The question before us is this: Do these passages in the Torah imply that YHVH grants man absolution based something other than the shedding of blood, and by logical extension, does this call into question our redemption from sin through our faith in Yeshua the Messiah’s blood atonement?

The concept of atonement can be a confusing one. Some in rabbinic Jewish circles teach that the Torah (i.e. the first five books of the Bible) does not require the shedding of blood for atonement of one’s sin to occur. According to the above scripture, this could appear to be the case. Before briefly discussing the subject of atonement, let us not forget the stern warnings of the Apostle Peter when he warned end-time saints against false teachers who would lure people away from the simple truth of the gospel:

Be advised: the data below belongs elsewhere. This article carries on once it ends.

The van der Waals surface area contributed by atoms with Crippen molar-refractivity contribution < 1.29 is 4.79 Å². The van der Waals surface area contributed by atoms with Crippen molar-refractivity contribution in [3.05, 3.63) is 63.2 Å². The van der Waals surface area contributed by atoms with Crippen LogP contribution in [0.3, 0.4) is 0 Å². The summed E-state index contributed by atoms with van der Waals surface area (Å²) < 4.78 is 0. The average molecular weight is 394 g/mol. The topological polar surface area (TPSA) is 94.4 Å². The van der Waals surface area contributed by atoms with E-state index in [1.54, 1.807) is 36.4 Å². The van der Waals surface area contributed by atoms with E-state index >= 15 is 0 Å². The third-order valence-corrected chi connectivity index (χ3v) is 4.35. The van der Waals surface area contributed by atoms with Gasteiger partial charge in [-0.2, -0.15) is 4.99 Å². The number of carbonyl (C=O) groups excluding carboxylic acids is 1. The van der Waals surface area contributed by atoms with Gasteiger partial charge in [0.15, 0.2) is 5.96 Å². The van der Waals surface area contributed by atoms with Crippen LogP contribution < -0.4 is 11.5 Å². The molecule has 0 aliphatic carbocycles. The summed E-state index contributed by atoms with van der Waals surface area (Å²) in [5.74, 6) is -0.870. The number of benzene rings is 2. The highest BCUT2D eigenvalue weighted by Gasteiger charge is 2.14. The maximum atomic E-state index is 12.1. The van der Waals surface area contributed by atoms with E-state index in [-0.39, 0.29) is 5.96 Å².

But there were false prophets also among the people, even as there shall be false teachers among you, who privily shall bring in damnable heresies, even denying the Lord that bought them, and bring upon themselves swift destruction. And many shall follow their pernicious ways; by reason of whom the way of truth shall be evil spoken of. And through covetousness shall they with feigned words make merchandise of you: whose judgment now of a long time lingers not, and their damnation slumbers not…. But these, as natural brute beasts, made to be taken and destroyed, speak evil of the things that they understand not; and shall utterly Continue reading

 

The Seven Steps of Redemption

Exodus 6:1–9, YHVH redeems Israel.